UPDATE: Former Mingo Co. Chief Magistrate 'Big Dal' Toler sente - WTRF 7 News Sports Weather - Wheeling Steubenville

UPDATE: Former Mingo Co. Chief Magistrate 'Big Dal' Toler sentenced to prison for election fraud

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Dallas 'Big Dal' Toler appeared in federal court Monday in Charleston to enter a guilty plea. Dallas 'Big Dal' Toler appeared in federal court Monday in Charleston to enter a guilty plea.
Dallas 'Big Dal' Toler after being arrested in connection to a cocaine distribution case. Dallas 'Big Dal' Toler after being arrested in connection to a cocaine distribution case.


Former Mingo County Chief Magistrate Dallas "Big Dal" Toler was sentenced to 27 months in prison for election fraud.

The 27-month sentence is much longer than the guidelines suggested for Toler's crime. 

Judge Thomas Johnson handed down the longer sentence because he said he wanted to prevent future fraud in Mingo County and because Toler was arrested for a crime while waiting for sentencing.

Toler pleaded guilty to election fraud in December last year and was accused in a cocaine distribution case in Feb. of this year.

Toler faked a voter registration application during the 2012 primary election for a convicted felon, still on probation, according to a release from the U.S. Attorney's Office.

Toler apologized for his crime and asked the court for leniency in a statement made to the court today. Toler also asked the court to take into account a medical condition involving his foot.

The court will consider a furlough for Toler to have another doctor give an opinion on his condition but Judge Johnson said he believes the U.S. Bureau of Prisons can handle Toler's medical situation.

Toler is the second Mingo County official to be sentenced as part of a large corruption case brought by the U.S. Attorney's Office.  Two more officials, former judge Michael Thornsbury and former county prosecutor Michael Sparks, will be sentenced in April.



Former Mingo County Chief Magistrate Dallas 'Big Dal' Toler pleaded guilty to election fraud Monday morning.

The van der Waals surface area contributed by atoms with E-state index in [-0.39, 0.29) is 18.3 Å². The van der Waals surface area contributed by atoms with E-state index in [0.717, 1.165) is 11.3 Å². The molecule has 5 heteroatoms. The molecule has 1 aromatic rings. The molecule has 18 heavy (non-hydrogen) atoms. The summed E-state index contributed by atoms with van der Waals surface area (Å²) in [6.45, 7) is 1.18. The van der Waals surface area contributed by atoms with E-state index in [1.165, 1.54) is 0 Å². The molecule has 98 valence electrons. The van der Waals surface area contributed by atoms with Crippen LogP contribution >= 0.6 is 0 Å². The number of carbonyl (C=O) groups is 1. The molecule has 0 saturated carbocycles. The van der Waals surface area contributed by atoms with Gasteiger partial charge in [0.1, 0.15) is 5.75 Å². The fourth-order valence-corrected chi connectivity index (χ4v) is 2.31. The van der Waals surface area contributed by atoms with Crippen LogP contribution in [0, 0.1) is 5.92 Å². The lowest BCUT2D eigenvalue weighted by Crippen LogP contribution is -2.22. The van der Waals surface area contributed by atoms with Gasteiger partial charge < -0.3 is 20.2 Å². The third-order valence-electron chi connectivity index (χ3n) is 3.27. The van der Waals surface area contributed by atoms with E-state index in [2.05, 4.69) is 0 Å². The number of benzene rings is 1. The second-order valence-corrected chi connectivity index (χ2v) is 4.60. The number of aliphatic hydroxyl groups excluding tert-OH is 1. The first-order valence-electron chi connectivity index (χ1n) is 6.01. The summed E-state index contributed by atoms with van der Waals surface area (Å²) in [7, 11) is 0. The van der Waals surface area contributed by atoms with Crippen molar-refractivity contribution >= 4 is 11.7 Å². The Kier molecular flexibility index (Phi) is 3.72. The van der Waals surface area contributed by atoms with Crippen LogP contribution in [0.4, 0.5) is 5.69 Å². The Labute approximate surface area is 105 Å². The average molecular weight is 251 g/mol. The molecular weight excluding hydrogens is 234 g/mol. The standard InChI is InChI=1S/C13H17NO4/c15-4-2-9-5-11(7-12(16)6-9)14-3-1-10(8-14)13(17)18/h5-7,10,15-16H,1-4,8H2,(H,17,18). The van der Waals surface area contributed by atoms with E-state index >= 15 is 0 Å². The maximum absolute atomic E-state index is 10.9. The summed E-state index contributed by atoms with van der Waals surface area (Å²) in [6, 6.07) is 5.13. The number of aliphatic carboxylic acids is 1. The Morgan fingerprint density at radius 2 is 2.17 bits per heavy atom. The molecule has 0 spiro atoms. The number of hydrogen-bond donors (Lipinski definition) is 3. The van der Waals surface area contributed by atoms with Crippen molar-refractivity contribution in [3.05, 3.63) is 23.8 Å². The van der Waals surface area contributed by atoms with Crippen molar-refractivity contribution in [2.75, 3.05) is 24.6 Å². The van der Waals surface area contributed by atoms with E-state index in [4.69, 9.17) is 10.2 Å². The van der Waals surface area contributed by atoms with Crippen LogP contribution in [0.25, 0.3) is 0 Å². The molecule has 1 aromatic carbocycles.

But first, he wished his mother a happy birthday.

"My mom's 69," said Toler, upon arriving at the federal courthouse in Charleston. "Ain't it wonderful you make it that long?"

Assistant U.S. Attorney Steven Ruby filed an information in federal court in October, charging Toler with one count of voter registration fraud.

When an information is filed, it typically means a defendant has agreed to plead guilty and cooperate with prosecutors.

Court documents indicate Toler falsified a voter application in Mingo County for the 2012 primary election. He submitted an application for someone who he knew was on probation for a felony.

Prosecutors explained that Toler owns several rental properties in the Mingo County area. In April 2012, Toler traveled to one of these units to collect rent. He then met an individual who he learned was on probation for a felony.

It's illegal for convicted felons to vote in elections.

Later on, Toler told the person he could register the individual to vote in the 2012 primary, according to a statement from the U.S. Attorney's Office for the Southern District of West Virginia.

Thanks to Toler, the person obtained a voter registration card and illegally voted in the elections. The magistrate even included a false statement claiming the individual was not on probation.

Toler resigned from the bench minutes before Ruby filed the information Oct. 9. The West Virginia State Supreme Court appointed former Putnam County magistrate Kim Blair to temporarily fill Toler's seat.

"The people of Mingo County are fed up," said U.S. Attorney Booth Goodwin. "They're tired of these shenanigans."

Toler rigged the process to ensure he and other "cohorts" stayed in office, according to Goodwin. As of April 2012, Toler belonged to the political campaigning and fundraising group known as "Team Mingo."

Toler did not respond to reporters' questions about whether he knew his actions were illegal.

"I have no comment, honey," he said, walking toward his car after the hearing.

Toler's wife, Dollie, commended prosecutors on their professionalism during the ordeal. She added the family is focused on "looking forward."

"This is just another bump in the road," she said. "We're from Mingo County, we can survive anything."

Dollie said they'll stay in Mingo County for family reasons, but Toler will look for work in the area.

Former Mingo Co. Circuit Court Judge Michael Thornsbury appointed Toler to the chief magistrate position in January 2012. He succeeded the late Eugene Crum, who won the sheriff's race that year.

Toler became the fourth Mingo County official to plead guilty as part of an ongoing federal probe.

In October, Thornsbury pleaded guilty to conspiring to deprive a man his constitutional rights.

Former Mingo County Commissioner Dave Baisden pleaded guilty to a federal extortion charge within the same week.

Former prosecutor Michael Sparks pleaded guilty to his federal charge in November, when he admitted to depriving a man his right to counsel.      

Toler could face up to five years in prison and $250,000 in fines. U.S. District Court Judge Thomas Johnston will sentence Toler on March 10, 2014.

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